Here's an entry for "Pi day", 3/14. Although it's mathematical, I'm afraid it has nothing to do with pi.
A puzzle has been floating around the Internet, and particularly around Facebook, for a few years now. It asks people to count the total number of squares they see in the figure to the left. Each time the puzzle is posted on Facebook, it seems to attract tens of thousands of replies, most of them wrong.
I've replied myself, with a brief explanation of my reasoning. But it's much better to actually show all the squares, which I do below by filling each with red.
It appears that a lot of people get lost in the counting. I think it helps to organize the count by looking separately for squares of different sizes. It seems simplest to consider the entire width of the figure given to be four units, so that the squares of the main grid (those largest in number) have sides of 1 unit. Then you can see that the figure holds squares with sides as small as half a unit, and one square of size 4 X 4 (the big outer square). Let's count them starting with the smallest ones, and proceeding to the largest:
There are 8 squares whose side is one half a unit:
There are 18 squares whose side is one unit. The first sixteen belong to the grid inside the big square, but there are two more in the two squares superimposed on the grid:
There are 9 squares whose side is two units:
There are 4 squares whose side is three units:
There's 1 square whose side is four units:
Note that although I've highlighted each square by filling it in, I'm defining a "square" as comprising the lines that surround it. I think that was the original intent of the puzzle. In mathematics, the idea of a "line" is an abstract concept - it has length, but no width, for example. A line drawn on a piece of paper is only a representation of the abstract idea of a mathematical line. In those terms, a "square" is the abstract idea of a planar figure surrounded by four lines of equal length, with right-angles in all four corners.
Having created the figures above, it occurred to me that there must be thousands of web sites that have done the same. In fact, a search on the phrase [ "how many squares" ] produces nearly two million hits, many of them sites illustrating the answer to the question, as I've done above. One interesting site with an alternative solution is called That stupid "how many squares" puzzle. It gets the answer 47, by including "squares" like this one:
The author considers that to be a square with fat lines around it, as opposed to the thin lines that comprise the grid. As I've said, I don't think that was the intent of the original puzzle. That's not a square in the mathematical sense.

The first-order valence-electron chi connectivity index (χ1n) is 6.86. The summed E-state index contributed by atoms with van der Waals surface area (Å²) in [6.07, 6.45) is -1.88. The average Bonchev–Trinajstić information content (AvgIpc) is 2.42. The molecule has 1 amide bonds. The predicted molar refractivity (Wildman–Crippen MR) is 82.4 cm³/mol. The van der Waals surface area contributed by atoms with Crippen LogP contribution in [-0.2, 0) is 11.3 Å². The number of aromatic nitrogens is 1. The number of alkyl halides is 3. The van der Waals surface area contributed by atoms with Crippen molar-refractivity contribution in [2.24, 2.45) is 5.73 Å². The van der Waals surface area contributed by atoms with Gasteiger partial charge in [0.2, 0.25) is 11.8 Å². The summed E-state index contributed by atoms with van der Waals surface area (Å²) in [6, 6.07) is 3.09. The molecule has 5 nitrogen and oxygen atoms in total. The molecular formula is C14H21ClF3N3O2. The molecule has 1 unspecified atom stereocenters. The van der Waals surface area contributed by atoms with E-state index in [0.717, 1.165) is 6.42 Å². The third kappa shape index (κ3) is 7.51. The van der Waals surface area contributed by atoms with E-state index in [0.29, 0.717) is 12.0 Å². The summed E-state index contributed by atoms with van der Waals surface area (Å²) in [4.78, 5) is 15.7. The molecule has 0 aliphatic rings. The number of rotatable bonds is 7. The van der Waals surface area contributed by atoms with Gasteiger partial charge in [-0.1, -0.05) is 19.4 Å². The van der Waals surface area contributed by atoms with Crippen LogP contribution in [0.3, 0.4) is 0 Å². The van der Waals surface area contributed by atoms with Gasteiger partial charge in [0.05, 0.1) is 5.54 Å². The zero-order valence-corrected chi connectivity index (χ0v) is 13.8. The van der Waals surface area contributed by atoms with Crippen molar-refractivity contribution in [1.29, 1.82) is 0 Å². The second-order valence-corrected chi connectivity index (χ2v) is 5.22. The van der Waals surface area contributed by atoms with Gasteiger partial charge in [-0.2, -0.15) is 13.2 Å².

There are many other sites that enumerate the squares included in the solution to the puzzle, often using animation to highlight the 40 squares in sequence. Some of these are:
There are many, many more - you can do your own search. I like my own diagrams above - you can print them on a few sheets of paper. It's hard to print an animated gif.
One moral of the story is that if you want the answer to a question, do an Internet search. The correct answer is probably out there. Although you may also find every possible wrong answer, and every possible alternative interpretation.
I wrote this blog entry because I was asked for my solution to the puzzle by both my wife Margie and my niece-in-law Carolyn Campbell. I seem to be the go-to person in my extended family for many questions, particularly of a technical or mathematical nature (see my sister Alice's "guest blog entry" called Ask Larry). But even if I knew everything (and I certainly don't), the Internet has now rendered me obsolete. Just Google it.
Here's a much more difficult, but much more interesting problem. If you put n dots on a circle, and connect them with all the possible chords, what's the maximum number of regions the circle can be divided into? Here are the cases for n = 1 through 5:
The pattern is clear: 1, 2, 4, 8, 16, ... regions - it must double each time. That would make the formula for the number of regions R = 2(n-1).
Except that's not the case. Here it is for six points on the circle. You have to be a bit careful where you put them to get the maximum number of regions. Allowing three of the chords to cross at a single point (shown with a red dot on the left below) is not acceptable. That's because it gives you fewer regions, and the problem statement specifies the maximum number of regions:
And lo and behold, there are only 31 regions, not 32 (count them!). In fact, the formula for the number of regions as a function of the number of points on the circle "n" is not the simple R = 2(n-1), but rather:
Note 1: This footnote is for the really mathematically inclined. Poking around the internet, I've determined that this formula gives the sum of the first five numbers in successive rows of Pascal's Triangle (or the sum of the entire row, if there are less than five). See below, in which the first five numbers to be summed in each row are highlighted in red:
This means that the formula can be expressed as:
... subject to the constraint that any term for which i > n is zero.
The notation inside the summation, including the parentheses, can be read as "the number of combinations of n-1 things taken i at a time". It generates the well-known binomial coefficients that form Pascal's Triangle. The triangle is easily constructed - note that each number is the sum of the two above it. That's why the sum of all the numbers in any given row is a power of two - because the numbers in each row contain the numbers in the previous row twice. And you can see why the formula yields powers of two up through n = 5, but then starts growing more slowly.
Things in mathematics are marvelously interconnected. [return to text]